BEIJING -- Ford Motor Co. is showing a seven-seat, mid-sized SUV concept at the Beijing auto show that previews a new vehicle to tap booming demand for crossovers in China.
The Everest Concept is an “off-road SUV” to be built locally by Ford’s Chinese partner Jiangling Motors Co., the company said.
Ford’s Asia Pacific design team in Australia developed the vehicle. It sports key Ford design cues, starting from a prominent inverted trapezoid grille.
“Around the world, Ford continues to develop and launch global SUVs of all sizes, to meet the growing and dynamic demands of our customers. They play an important role in driving Ford’s growth,” Ford China CEO John Lawler said in a statement.
The SUV market in China grew 49 percent last year, according to Ford. “We see tremendous opportunity in this segment over the coming five years,” Lawler said.
Ford’s global utility vehicle sales jumped 37 percent in 2013 to 1.2 million units, compared with 13 percent growth for the segment overall, Ford says. In China, Ford’s share of the utility market rose from 0.3 percent in 2012 to 4.5 percent in 2013, with record sales of more than 150,000 vehicles.
Ford did not detail potential overseas sales plans for an Everest-based vehicle.
Wrap-around headlamps give the Everest what Ford calls a technical, robust look that engenders “interlocking gear cogs.”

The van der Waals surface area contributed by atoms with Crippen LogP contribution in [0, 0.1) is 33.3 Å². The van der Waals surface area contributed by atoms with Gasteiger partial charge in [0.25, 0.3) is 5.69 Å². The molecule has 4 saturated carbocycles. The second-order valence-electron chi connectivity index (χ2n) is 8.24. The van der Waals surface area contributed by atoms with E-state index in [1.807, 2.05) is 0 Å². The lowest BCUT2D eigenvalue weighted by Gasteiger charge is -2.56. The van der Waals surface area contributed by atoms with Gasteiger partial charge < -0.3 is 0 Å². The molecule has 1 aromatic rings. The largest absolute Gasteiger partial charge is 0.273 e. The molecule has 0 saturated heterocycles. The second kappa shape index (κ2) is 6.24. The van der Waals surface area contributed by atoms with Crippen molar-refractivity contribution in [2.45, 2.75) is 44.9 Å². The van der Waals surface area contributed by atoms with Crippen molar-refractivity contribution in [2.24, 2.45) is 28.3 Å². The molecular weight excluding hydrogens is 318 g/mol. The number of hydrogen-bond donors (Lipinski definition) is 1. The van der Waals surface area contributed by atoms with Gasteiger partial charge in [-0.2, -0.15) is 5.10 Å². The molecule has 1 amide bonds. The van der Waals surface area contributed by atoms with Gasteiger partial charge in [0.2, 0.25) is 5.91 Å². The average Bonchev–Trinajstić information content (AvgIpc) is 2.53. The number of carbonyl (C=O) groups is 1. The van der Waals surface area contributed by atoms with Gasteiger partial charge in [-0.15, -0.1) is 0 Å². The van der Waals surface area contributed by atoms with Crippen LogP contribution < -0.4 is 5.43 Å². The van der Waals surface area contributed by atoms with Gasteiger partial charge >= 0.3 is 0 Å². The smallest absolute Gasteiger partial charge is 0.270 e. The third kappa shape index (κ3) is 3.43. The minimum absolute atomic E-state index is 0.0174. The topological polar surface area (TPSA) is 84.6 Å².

The body gets a swept back aerodynamic look.
At the rear, designers placed prominent, chiseled tail lamps over a negative scallop. The Everest features high clearance to telegraph off-road potential.
China's crossover market is rapidly expanding but the hottest segment is small crossovers, which are less expensive and more maneuverable in the country's crowded cities.
China's three top-selling SUVs -- the Great Wall Haval H6, Volkswagen Tiguan and Honda CR-V -- are compacts. In fact, nine of the 10 top-selling SUVs last year were compacts.
China's annual light-vehicle sales are growing 10 to 15 percent a year, down from more than 30 percent in 2009 and 2010. Yet SUV sales continue to soar more than 40 percent each year.
Ford already has two small entries, the Kuga and EcoSport, in China. A locally made Everest would round out the upper range of the segment.